Top Thoroughbred Trainers Support Phasing Out Furosemide

Many of North America’s top Thoroughbred trainers are backing a plan to eliminate the use of race-day medication in the United States beginning next season.
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Many of North America's top Thoroughbred trainers are backing a plan to eliminate the use of race-day medication in the United States beginning next season.

In a release issued the afternoon of Aug. 1, 25 prominent trainers said they would favor a plan to gradually eliminate race-day medication in the United States. Currently the only medication permitted to be administered on race day is furosemide (marketed as Salix and commonly referred to as Lasix), which has been used to prevent or lessen the severity of exercise-induced pulmonary hemorrhage (EIPH).

The group of horsemen includes multiple Eclipse Award winner Todd Pletcher and Racing Hall of Fame trainers Roger Attfield, Neil Drysdale, D. Wayne Lukas, Richard Mandella, Shug McGaughey, Bill Mott, and Jonathan Sheppard. The proposal they are backing would prohibit race-day medication for 2-year-olds next year; in 2016 no horses would be permitted to receive race-day medication.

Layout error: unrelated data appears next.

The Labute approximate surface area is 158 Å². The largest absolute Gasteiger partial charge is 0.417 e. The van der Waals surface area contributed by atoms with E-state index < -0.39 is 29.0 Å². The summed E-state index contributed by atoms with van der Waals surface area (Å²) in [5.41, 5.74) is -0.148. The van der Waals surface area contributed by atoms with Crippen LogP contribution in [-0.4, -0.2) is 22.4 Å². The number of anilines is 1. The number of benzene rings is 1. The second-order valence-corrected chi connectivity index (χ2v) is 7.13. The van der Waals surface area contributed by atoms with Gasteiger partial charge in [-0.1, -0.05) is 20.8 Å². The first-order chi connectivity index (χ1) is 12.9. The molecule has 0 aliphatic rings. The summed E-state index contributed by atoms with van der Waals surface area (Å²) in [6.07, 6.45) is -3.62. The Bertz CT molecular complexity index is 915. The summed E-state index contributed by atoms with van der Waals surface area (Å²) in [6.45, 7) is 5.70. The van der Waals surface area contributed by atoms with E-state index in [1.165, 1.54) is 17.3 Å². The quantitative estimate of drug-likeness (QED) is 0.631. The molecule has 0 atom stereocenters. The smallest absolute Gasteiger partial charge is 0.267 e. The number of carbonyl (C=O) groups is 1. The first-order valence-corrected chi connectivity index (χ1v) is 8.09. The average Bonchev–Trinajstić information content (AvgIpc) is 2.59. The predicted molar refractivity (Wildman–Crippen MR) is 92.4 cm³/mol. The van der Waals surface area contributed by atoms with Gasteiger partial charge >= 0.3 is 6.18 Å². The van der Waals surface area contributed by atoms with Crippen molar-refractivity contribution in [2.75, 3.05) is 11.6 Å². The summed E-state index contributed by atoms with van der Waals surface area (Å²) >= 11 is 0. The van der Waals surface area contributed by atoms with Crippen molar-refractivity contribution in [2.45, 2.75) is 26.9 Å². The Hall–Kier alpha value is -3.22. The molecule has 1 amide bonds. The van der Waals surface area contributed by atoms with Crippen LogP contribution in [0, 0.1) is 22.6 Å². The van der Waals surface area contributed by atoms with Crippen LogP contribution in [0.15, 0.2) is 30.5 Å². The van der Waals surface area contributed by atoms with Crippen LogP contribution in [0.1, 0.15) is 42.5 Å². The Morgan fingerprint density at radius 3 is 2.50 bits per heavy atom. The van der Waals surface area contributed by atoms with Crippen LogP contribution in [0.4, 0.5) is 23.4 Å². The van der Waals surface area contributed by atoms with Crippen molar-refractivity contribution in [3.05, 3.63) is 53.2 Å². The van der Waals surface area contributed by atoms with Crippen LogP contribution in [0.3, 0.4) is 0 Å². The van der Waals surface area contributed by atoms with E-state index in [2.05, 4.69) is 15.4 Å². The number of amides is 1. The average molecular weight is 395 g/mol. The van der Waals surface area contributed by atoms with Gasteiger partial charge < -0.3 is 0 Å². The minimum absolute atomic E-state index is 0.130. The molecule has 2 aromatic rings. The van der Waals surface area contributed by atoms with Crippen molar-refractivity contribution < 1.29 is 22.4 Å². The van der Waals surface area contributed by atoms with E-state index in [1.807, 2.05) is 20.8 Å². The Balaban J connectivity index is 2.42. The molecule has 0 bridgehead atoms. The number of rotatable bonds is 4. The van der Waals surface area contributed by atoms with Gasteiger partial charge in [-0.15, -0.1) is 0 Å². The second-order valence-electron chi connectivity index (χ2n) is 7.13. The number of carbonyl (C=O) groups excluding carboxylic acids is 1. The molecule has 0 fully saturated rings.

In addition, the group is supportive of the Racing Medication and Testing Consortium's (RMTC) efforts to approve model rules for 26 controlled medications by the Association of Racing Commissioners International board of directors

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The Blood-Horse is the leading weekly publication devoted to international Thoroughbred racing and breeding. Since 1916, the staff of The Blood-Horse has served the Thoroughbred community with the highest standards of journalistic excellence to provide comprehensive and timely editorial coverage and analysis.

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